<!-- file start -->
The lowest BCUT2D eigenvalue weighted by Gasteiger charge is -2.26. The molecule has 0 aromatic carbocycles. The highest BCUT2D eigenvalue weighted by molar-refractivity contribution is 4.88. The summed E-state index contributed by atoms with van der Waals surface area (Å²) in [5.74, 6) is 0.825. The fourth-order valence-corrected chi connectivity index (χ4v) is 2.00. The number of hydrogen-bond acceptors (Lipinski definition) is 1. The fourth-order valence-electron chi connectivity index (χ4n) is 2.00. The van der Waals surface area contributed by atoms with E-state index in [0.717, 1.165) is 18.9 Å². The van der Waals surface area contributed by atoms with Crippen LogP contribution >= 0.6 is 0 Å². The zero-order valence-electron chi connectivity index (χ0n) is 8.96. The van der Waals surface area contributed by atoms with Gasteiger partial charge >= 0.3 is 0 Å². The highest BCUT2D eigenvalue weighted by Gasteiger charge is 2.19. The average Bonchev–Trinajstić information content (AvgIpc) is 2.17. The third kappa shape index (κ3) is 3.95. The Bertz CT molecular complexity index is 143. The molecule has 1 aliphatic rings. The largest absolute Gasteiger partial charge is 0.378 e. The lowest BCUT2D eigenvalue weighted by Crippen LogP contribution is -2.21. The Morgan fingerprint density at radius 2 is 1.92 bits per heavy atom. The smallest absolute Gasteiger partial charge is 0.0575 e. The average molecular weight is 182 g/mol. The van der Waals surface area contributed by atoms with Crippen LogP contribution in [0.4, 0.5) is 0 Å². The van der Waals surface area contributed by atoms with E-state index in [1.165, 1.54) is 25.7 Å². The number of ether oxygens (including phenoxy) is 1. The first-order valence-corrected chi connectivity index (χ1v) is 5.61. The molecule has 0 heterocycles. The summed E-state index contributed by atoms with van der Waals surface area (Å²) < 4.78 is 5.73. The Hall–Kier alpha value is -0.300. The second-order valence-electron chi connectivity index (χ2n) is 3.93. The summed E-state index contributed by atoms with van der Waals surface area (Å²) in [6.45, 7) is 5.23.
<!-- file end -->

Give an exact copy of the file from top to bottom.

The lowest BCUT2D eigenvalue weighted by Gasteiger charge is -2.26. The molecule has 0 aromatic carbocycles. The highest BCUT2D eigenvalue weighted by molar-refractivity contribution is 4.88. The summed E-state index contributed by atoms with van der Waals surface area (Å²) in [5.74, 6) is 0.825. The fourth-order valence-corrected chi connectivity index (χ4v) is 2.00. The number of hydrogen-bond acceptors (Lipinski definition) is 1. The fourth-order valence-electron chi connectivity index (χ4n) is 2.00. The van der Waals surface area contributed by atoms with E-state index in [0.717, 1.165) is 18.9 Å². The van der Waals surface area contributed by atoms with Crippen LogP contribution >= 0.6 is 0 Å². The zero-order valence-electron chi connectivity index (χ0n) is 8.96. The van der Waals surface area contributed by atoms with Gasteiger partial charge >= 0.3 is 0 Å². The highest BCUT2D eigenvalue weighted by Gasteiger charge is 2.19. The average Bonchev–Trinajstić information content (AvgIpc) is 2.17. The third kappa shape index (κ3) is 3.95. The Bertz CT molecular complexity index is 143. The molecule has 1 aliphatic rings. The largest absolute Gasteiger partial charge is 0.378 e. The lowest BCUT2D eigenvalue weighted by Crippen LogP contribution is -2.21. The Morgan fingerprint density at radius 2 is 1.92 bits per heavy atom. The smallest absolute Gasteiger partial charge is 0.0575 e. The average molecular weight is 182 g/mol. The van der Waals surface area contributed by atoms with Crippen LogP contribution in [0.4, 0.5) is 0 Å². The van der Waals surface area contributed by atoms with E-state index in [1.165, 1.54) is 25.7 Å². The number of ether oxygens (including phenoxy) is 1. The first-order valence-corrected chi connectivity index (χ1v) is 5.61. The molecule has 0 heterocycles. The summed E-state index contributed by atoms with van der Waals surface area (Å²) < 4.78 is 5.73. The Hall–Kier alpha value is -0.300. The second-order valence-electron chi connectivity index (χ2n) is 3.93. The summed E-state index contributed by atoms with van der Waals surface area (Å²) in [6.45, 7) is 5.23.